‘Autism’ Parents: We’ve got a problem.

I’m going to preface this post with a specific warning:

If you utilize this post to argue that all autistic people are violent and abusive, I will personally come to your house and eat those leftovers you were saving for lunch.
Be warned. 
Be aware that this post may contain some topics that may be a little upsetting, as I’m discussing violence, abuse, and some other things that we really need to talk about.

 

‘Autism’ parents, we’ve got a really big problem. There’s an issue with the narrative, and we need to address it.
I’m writing this post not simply from the perspective of an autistic adult. It’s also coming from the view of someone who went through the same thing you are. Yes, you read that correctly.

Let me give a little background:

My little brother was born when I was ten years old. I was ecstatic! I already had a younger sister, but I was so excited to have a brother. I thought I’d relate more to him; I wasn’t wrong.

Not soon after, my mother abandoned him at our house and didn’t return.
Naturally, I was crushed. More than that, I was furious. My guardians already had enough to deal with at that point, and another child to care for would be difficult.
All that said, I wanted him with us – away from anything that could hurt him. I begged. I pleaded. I asked as hard as I could to let us keep him, to not give him back if she tried to take him.

Of course, they said yes. Immediately, I prepared myself for my duties as the protective older sister. When he was diagnosed with autism at age two,  this became far more extensive.

I would bathe him up until the week I left for college.
I measured his medications and crushed them into his favorite yogurt. (Blue, if you were curious.)
I went to his speech and occupational therapies several times a week, and practiced the things he learned. I went with him to his first day of school. Of course, I cried more than he did.
I made sure his food was perfect – french fries made just like he wanted. If he felt like it instead, he’d have a chicken fry sandwich complete with his favorite McDonald’s sauce we bought in bulk.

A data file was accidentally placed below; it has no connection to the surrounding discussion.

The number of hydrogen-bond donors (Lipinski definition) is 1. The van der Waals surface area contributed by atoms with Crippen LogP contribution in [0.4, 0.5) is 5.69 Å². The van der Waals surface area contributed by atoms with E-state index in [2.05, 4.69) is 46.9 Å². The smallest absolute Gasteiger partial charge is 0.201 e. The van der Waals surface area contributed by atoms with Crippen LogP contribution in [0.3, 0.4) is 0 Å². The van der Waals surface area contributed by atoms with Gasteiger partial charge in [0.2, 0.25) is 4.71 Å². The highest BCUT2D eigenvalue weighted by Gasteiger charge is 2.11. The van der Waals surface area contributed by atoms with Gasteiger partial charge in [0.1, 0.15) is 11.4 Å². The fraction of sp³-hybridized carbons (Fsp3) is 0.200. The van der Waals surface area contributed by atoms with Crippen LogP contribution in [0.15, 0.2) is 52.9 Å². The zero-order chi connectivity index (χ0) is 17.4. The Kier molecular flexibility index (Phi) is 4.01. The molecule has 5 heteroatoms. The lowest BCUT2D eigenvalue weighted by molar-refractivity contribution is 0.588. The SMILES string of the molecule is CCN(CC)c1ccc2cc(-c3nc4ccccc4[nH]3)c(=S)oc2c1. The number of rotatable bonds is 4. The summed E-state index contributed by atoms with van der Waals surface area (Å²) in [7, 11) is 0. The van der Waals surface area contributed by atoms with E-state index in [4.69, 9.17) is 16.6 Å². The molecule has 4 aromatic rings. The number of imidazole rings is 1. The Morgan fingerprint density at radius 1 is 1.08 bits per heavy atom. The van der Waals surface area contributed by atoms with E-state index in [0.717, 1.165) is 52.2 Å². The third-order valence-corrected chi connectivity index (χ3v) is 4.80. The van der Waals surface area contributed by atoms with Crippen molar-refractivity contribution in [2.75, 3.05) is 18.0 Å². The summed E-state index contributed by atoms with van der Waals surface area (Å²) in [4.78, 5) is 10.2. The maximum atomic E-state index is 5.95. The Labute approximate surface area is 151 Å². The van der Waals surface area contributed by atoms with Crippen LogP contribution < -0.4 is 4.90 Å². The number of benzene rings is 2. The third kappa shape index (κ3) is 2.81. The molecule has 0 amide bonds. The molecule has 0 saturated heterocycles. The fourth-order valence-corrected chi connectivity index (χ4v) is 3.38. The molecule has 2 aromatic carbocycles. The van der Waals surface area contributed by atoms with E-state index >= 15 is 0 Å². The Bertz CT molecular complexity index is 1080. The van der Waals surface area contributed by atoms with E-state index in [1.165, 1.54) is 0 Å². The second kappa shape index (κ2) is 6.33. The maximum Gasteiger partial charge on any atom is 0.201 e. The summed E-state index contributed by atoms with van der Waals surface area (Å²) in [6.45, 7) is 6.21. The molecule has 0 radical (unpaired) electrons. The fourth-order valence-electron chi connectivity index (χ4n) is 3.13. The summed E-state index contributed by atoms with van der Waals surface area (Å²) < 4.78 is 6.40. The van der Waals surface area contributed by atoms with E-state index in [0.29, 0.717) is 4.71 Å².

When I was in middle school, autism became my own special interest.
My middle school project was about autism, complete with case studies and interviews.  I read all the autism literature I could find (mostly library books and autism parenting books), and immersed myself in the Vanderbilt paperwork. I delved into the world of IEPs, visual schedules, and even rudimentary sign language. I took notes, went to the doctor appointments, researched the medications, and read about possible co-morbid conditions.
And now, I’m still sending them resources and information on medications, papers for teachers, and going over doctor notes for him – despite being six hours away.

(Of course, I was an undiagnosed autistic girl who also needed quiet. When I wasn’t needed to do these things, I was often in my room stimming – away from the loud television and people. I wasn’t a perfect caregiver, but I did do a lot.)


All of that to say: it wasn’t easy. And that’s where I’m going with this one.

Here is where our problem lies.
And to be better caregivers, we have to address this.

I read all the time about these ‘autism’ parents who complain about how terrible their lives are. They say they’re afraid of being hurt and their lives are destroyed. Some even talk about killing their kids.

You know what?

Yes, I got hurt by him or when I was helping him. I got bit, scratched, hit, and everything else. Usually it was just him being frustrated over lack of communicating his needs, and I understood that.

I ran after him when he went out the door straight for a lawnmower, and I fell to the concrete.
I grabbed him right before he ran into a street and ended up with my arm covered in blood and scratches.
I was kicked in the head and sustained a traumatic brain injury that requires me to now use a cane, and has caused a ton of nervous system issues. I even use a wheelchair part-time due to another condition that occurred afterwards.

I’m a twenty year old college student with a quality of life considered to be equal to someone with congestive heart failure.

But you know what?

I never in a million years wanted to hurt my little brother.

My life isn’t “destroyed.” He was never a burden. I still don’t blame him. He was often overwhelmed, and had meltdowns. As an autistic person myself, I understood it – even if I didn’t know I was autistic at the time. (I suspected, but was too focused on other things.) That behavior is communication, not spite.
I don’t know if I’ll ever get better health-wise, and that’s okay. I don’t know if I’ll get to run and dance again, or if there’s worse effects to come. It’s just what it is, and I’ve accepted that.

He’s a child. It’s not his fault. He once asked me if it was, and I hugged him tight and said absolutely not – because it isn’t. That behavior, as I just said, is communication. He wasn’t trying to hurt; he was overwhelmed.